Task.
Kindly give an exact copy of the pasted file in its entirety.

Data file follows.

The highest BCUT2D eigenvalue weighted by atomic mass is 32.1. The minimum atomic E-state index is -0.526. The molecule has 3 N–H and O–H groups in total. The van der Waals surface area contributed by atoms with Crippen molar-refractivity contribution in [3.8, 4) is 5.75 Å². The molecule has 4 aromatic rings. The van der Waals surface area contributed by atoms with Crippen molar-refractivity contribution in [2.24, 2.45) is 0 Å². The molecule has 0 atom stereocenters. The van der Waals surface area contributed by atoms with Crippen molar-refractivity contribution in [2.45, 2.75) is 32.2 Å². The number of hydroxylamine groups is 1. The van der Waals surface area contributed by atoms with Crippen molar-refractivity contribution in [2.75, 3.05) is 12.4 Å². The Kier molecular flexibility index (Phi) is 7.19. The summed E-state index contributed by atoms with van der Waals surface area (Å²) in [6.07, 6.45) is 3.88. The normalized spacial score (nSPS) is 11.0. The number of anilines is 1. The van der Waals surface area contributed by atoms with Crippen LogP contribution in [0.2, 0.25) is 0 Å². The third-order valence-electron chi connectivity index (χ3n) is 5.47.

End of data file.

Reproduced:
The highest BCUT2D eigenvalue weighted by atomic mass is 32.1. The minimum atomic E-state index is -0.526. The molecule has 3 N–H and O–H groups in total. The van der Waals surface area contributed by atoms with Crippen molar-refractivity contribution in [3.8, 4) is 5.75 Å². The molecule has 4 aromatic rings. The van der Waals surface area contributed by atoms with Crippen molar-refractivity contribution in [2.24, 2.45) is 0 Å². The molecule has 0 atom stereocenters. The van der Waals surface area contributed by atoms with Crippen molar-refractivity contribution in [2.45, 2.75) is 32.2 Å². The number of hydroxylamine groups is 1. The van der Waals surface area contributed by atoms with Crippen molar-refractivity contribution in [2.75, 3.05) is 12.4 Å². The Kier molecular flexibility index (Phi) is 7.19. The summed E-state index contributed by atoms with van der Waals surface area (Å²) in [6.07, 6.45) is 3.88. The normalized spacial score (nSPS) is 11.0. The number of anilines is 1. The van der Waals surface area contributed by atoms with Crippen LogP contribution in [0.2, 0.25) is 0 Å². The third-order valence-electron chi connectivity index (χ3n) is 5.47.